This article focuses on local perceptions of wellbeing, their underlying social and power relations and the resulting cultural resistance by Rarámuri indigenous people in the Tarahumara region, Mexico. It is based on findings from doctoral research that argues that understandings of wellbeing must be analysed in conjunction with its sociocultural and political context and in relation to ethnic differences.
In this sense, the article presents evidence that shows how Rarámuri people hold discursive understandings of wellbeing which evoke differentiated ways of living compared to those accounts described both in mainstream development thinking and those which occur in Mexico’s wider society. Similarly, the article considers the value of ethnography, semi-structured interviews and participant observation as a tool in documenting notions of wellbeing and what Rarámuri people value, as well as exploring reflections, fieldwork experiences, and methodological challenges encountered while doing fieldwork research.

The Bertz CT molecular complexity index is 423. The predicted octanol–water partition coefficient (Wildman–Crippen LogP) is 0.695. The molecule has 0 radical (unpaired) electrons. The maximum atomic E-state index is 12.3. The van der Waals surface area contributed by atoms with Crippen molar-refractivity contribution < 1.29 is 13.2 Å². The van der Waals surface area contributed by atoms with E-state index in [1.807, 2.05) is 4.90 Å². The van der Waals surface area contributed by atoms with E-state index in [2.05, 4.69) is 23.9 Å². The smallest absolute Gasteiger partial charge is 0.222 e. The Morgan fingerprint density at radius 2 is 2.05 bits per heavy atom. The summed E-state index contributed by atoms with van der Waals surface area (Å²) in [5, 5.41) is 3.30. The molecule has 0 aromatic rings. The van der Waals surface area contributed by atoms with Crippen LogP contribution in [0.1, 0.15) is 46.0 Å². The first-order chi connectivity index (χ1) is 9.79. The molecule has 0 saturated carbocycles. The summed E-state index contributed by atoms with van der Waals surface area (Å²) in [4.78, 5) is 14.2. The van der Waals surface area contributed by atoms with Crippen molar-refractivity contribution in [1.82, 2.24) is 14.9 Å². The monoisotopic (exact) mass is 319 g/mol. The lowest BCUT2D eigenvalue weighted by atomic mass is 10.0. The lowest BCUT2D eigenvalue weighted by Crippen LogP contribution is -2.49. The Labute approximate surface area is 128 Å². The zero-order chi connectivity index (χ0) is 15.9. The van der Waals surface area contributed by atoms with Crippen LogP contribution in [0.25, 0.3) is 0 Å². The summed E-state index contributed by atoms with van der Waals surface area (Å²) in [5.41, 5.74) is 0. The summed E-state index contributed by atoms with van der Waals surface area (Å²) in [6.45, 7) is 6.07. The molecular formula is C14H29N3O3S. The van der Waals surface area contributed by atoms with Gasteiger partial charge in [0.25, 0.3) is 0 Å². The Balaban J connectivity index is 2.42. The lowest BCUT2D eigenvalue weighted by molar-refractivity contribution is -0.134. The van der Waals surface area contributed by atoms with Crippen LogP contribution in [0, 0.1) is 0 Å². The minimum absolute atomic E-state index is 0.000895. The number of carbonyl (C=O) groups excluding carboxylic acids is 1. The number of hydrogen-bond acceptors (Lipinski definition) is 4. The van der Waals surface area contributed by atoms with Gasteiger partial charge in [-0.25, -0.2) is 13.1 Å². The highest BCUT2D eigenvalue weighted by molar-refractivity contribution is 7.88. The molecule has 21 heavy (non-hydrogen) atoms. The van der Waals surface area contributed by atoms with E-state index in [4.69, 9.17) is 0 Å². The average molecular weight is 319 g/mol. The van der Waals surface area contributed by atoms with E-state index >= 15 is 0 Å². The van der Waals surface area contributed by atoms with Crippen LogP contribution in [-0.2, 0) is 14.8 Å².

This article comes from the IDS Bulletin 45.2-3 (2014) The Power of Wellbeing Discourses among Indigenous and Non‐Indigenous People in Mexico